End of Story: Toward an Annihilation of Language and History

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9780791447253: End of Story: Toward an Annihilation of Language and History
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Sartwell (chair, Humanities and Sciences, Maryland Institute College of Art) maintains that the academy is obsessed with language and with narrative in particular. He pits such thinkers as Kierkegaard, Bataille, and Epictetus against the narrativism of MacIntyre, Ricoeur, and Aristotle, and celebrates the ways narratives and selves disintegrate. He recommends a lapse into ecstatic or mundane incoherence. Annotation c. Book News, Inc., Portland, OR (booknews.com)

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About the Author:

Crispin Sartwell is Chair of Humanities and Sciences at Maryland Institute, College of Art. He is the author of several books, including The Art of Living: Aesthetics of the Ordinary in World Spiritual Traditions and Obscenity, Anarchy, Reality, also published by SUNY Press.

Review:

Engaging, passionate, and above all quirky, this brief contribution to the field of philosophy of language fuses the personal (even autobiographical) and the conceptual (e.g., cyclical time) His focus on both teleology and postmodernism is particularly muscular and convincing. The discussions of time, action, value, history, and human identity, especially in the context of relevant thinkers like Ricoeur and Bataille, lead the reader into uncharted and always interesting territory the author s forays into other fields result in some priceless observations Recommended for research libraries. CHOICE
End of Story is brilliant, quirky, original, passionate, and above all, different. It situates itself as an attack on some trends in contemporary thought, and reaches back to their earlier formation in the Western tradition: above all, the idea of life as project and a meaningful life as one out of which a successful quest narrative can be constructed; and it offers an alternative vision, not as a replacement, but as a complement the vision of silence, as Sartwell calls it. In short, this is the book of someone who really thinks a piece of real originality, not for the fainthearted, the staid, the conformist, or those intolerant of idiosyncrasy. Gary Saul Morson, author of Narrative and Freedom: The Shadows of Time
Wonderfully engaging; Sartwell succeeds in bringing together the personal with what is more generally considered philosophical, without sacrificing either. The arguments make sense and the examples are compelling; in a work largely concerned with narrative, the graceful use of stories is especially notable. The success of the intersection of personal with philosophical is demonstrated when one comes away liking the author along with his book, thinking that for someone who avoids people he would nonetheless make a marvelous dinner companion. Karmen MacKendrick, author of Counterpleasures
I think that the book is useful as a kind of self-help book for academics suffering from overwork and general anxiety! Alison Leigh Brown, author of Subjects of Deceit: A Phenomenology of Lying"

"Engaging, passionate, and above all quirky, this brief contribution to the field of philosophy of language fuses the personal (even autobiographical) and the conceptual (e.g., cyclical time) ... His focus on both teleology and postmodernism is particularly muscular and convincing. The discussions of time, action, value, history, and human identity, especially in the context of relevant thinkers like Ricoeur and Bataille, lead the reader into uncharted and always interesting territory ... the author's forays into other fields result in some priceless observations ... Recommended for research libraries." -- CHOICE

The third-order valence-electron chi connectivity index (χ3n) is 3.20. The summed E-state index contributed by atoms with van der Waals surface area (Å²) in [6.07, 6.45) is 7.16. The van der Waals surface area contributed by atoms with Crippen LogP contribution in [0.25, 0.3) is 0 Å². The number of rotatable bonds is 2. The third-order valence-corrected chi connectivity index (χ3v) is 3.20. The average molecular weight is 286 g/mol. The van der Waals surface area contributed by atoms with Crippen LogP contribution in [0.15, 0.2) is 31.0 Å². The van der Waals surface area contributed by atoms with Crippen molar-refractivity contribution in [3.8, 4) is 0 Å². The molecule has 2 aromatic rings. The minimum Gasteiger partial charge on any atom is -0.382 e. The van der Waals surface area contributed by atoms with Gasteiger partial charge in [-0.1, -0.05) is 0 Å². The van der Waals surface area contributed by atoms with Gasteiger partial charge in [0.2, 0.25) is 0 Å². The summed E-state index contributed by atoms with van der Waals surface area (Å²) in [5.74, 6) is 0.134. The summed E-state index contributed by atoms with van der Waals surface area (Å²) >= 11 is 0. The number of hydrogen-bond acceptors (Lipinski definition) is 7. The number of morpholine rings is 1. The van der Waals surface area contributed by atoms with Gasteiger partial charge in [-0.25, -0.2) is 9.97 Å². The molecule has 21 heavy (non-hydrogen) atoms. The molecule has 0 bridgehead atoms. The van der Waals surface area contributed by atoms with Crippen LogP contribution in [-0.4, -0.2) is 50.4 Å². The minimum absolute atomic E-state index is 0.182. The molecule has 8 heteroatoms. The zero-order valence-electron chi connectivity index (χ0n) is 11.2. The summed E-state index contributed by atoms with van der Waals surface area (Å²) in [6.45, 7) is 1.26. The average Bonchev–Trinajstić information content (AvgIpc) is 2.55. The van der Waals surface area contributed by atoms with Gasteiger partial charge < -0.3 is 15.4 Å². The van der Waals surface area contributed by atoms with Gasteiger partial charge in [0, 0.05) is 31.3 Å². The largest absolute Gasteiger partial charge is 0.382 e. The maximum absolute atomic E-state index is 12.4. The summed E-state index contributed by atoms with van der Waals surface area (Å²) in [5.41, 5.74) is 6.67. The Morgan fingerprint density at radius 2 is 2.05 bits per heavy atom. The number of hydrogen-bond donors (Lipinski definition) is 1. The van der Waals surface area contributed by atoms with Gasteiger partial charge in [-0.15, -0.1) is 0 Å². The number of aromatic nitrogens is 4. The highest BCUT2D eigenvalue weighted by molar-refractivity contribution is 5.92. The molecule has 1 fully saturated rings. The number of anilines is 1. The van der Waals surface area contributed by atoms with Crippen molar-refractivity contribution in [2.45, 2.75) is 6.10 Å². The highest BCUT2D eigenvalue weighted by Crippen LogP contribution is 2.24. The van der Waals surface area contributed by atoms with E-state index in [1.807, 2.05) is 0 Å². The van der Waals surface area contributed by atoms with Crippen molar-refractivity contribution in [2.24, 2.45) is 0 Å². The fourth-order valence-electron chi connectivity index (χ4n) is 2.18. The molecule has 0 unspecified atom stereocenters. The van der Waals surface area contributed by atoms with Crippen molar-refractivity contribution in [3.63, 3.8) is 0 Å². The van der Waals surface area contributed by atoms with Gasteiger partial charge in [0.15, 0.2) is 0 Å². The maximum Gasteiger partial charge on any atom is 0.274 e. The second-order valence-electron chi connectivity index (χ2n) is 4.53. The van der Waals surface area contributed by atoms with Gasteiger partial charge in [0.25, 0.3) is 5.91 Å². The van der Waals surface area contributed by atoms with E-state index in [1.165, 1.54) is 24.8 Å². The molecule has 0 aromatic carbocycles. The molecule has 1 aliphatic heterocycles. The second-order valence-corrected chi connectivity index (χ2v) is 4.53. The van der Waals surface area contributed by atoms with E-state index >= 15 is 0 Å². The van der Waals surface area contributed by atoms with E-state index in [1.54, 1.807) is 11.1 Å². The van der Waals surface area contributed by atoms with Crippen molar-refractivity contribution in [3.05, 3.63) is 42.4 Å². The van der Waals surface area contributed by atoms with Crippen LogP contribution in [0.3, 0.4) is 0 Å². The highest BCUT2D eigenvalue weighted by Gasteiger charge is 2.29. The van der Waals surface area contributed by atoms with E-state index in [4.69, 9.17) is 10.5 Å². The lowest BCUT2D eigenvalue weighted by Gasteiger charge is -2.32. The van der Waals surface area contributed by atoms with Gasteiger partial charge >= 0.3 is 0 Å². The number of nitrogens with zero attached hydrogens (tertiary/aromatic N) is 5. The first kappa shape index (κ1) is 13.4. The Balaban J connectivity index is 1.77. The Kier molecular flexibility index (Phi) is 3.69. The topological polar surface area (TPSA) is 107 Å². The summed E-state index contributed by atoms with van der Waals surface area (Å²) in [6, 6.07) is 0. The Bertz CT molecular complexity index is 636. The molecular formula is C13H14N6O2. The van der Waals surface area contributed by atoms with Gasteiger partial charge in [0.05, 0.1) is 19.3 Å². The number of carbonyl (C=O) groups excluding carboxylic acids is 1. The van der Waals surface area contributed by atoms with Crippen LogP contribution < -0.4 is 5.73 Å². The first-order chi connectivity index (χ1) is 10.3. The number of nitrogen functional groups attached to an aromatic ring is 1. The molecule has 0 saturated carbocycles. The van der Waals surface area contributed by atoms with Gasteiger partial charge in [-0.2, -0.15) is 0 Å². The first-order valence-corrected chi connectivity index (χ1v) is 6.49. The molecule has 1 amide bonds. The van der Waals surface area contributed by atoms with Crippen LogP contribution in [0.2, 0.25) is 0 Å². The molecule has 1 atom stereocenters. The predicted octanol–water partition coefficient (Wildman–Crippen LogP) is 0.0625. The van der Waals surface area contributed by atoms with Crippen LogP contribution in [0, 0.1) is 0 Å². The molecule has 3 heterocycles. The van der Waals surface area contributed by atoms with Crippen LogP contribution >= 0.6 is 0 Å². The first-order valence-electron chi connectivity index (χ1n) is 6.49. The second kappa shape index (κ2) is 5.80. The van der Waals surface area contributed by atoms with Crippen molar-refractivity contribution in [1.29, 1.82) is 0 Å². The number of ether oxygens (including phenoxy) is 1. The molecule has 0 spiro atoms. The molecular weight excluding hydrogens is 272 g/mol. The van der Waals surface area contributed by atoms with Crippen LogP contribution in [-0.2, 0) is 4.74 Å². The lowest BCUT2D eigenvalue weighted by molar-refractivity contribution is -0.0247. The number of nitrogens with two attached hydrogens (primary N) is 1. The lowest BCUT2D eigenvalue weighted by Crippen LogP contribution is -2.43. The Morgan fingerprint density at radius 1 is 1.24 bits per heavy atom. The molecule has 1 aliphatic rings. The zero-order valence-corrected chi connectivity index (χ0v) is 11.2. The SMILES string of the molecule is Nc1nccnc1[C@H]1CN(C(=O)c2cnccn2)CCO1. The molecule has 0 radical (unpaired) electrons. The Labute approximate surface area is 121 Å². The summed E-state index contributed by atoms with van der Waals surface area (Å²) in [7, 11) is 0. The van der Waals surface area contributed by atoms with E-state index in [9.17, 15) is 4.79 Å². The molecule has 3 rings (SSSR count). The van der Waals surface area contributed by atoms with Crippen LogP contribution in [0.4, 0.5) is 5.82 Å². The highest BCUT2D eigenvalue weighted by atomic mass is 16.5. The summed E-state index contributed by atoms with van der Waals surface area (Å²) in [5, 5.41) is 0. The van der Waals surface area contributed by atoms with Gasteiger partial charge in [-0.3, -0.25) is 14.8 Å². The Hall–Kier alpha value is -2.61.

"End of Story is brilliant, quirky, original, passionate, and above all, different. It situates itself as an attack on some trends in contemporary thought, and reaches back to their earlier formation in the Western tradition: above all, the idea of life as project and a meaningful life as one out of which a successful quest narrative can be constructed; and it offers an alternative vision, not as a replacement, but as a complement--the vision of silence, as Sartwell calls it. In short, this is the book of someone who really thinks--a piece of real originality, not for the fainthearted, the staid, the conformist, or those intolerant of idiosyncrasy." -- Gary Saul Morson, author of Narrative and Freedom: The Shadows of Time

"Wonderfully engaging; Sartwell succeeds in bringing together the personal with what is more generally considered philosophical, without sacrificing either. The arguments make sense and the examples are compelling; in a work largely concerned with narrative, the graceful use of stories is especially notable. The success of the intersection of personal with philosophical is demonstrated when one comes away liking the author along with his book, thinking that for someone who avoids people he would nonetheless make a marvelous dinner companion." -- Karmen MacKendrick, author of Counterpleasures

"I think that the book is useful as a kind of self-help book for academics suffering from overwork and general anxiety!" -- Alison Leigh Brown, author of Subjects of Deceit: A Phenomenology of Lying

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Crispin Sartwell
Published by State University of New York Press (2000)
ISBN 10: 0791447251 ISBN 13: 9780791447253
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Book Description State University of New York Press, 2000. Hardcover. Condition: Used: Good. Seller Inventory # SONG0791447251

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